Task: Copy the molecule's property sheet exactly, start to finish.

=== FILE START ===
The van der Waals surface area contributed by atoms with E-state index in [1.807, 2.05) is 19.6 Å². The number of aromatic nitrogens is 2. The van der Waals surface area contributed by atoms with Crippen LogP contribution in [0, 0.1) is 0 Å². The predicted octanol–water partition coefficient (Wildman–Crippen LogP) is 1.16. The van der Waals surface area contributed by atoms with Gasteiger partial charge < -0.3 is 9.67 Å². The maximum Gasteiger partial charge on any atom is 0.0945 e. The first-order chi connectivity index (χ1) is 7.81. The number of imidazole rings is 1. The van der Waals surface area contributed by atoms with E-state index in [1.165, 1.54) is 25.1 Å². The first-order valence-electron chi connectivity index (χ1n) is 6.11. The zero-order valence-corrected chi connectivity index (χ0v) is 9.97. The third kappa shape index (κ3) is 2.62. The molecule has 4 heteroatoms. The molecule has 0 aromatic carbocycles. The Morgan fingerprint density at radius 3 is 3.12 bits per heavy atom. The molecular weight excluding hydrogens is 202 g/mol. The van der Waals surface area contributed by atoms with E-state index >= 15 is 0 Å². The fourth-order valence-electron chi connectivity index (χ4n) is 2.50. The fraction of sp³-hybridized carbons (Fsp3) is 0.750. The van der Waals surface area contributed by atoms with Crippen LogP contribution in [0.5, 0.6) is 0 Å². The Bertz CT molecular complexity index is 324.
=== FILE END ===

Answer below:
The van der Waals surface area contributed by atoms with E-state index in [1.807, 2.05) is 19.6 Å². The number of aromatic nitrogens is 2. The van der Waals surface area contributed by atoms with Crippen LogP contribution in [0, 0.1) is 0 Å². The predicted octanol–water partition coefficient (Wildman–Crippen LogP) is 1.16. The van der Waals surface area contributed by atoms with Gasteiger partial charge < -0.3 is 9.67 Å². The maximum Gasteiger partial charge on any atom is 0.0945 e. The first-order chi connectivity index (χ1) is 7.81. The number of imidazole rings is 1. The van der Waals surface area contributed by atoms with E-state index in [1.165, 1.54) is 25.1 Å². The first-order valence-electron chi connectivity index (χ1n) is 6.11. The zero-order valence-corrected chi connectivity index (χ0v) is 9.97. The third kappa shape index (κ3) is 2.62. The molecule has 4 heteroatoms. The molecule has 0 aromatic carbocycles. The Morgan fingerprint density at radius 3 is 3.12 bits per heavy atom. The molecular weight excluding hydrogens is 202 g/mol. The van der Waals surface area contributed by atoms with E-state index >= 15 is 0 Å². The fourth-order valence-electron chi connectivity index (χ4n) is 2.50. The fraction of sp³-hybridized carbons (Fsp3) is 0.750. The van der Waals surface area contributed by atoms with Crippen LogP contribution in [0.5, 0.6) is 0 Å². The Bertz CT molecular complexity index is 324.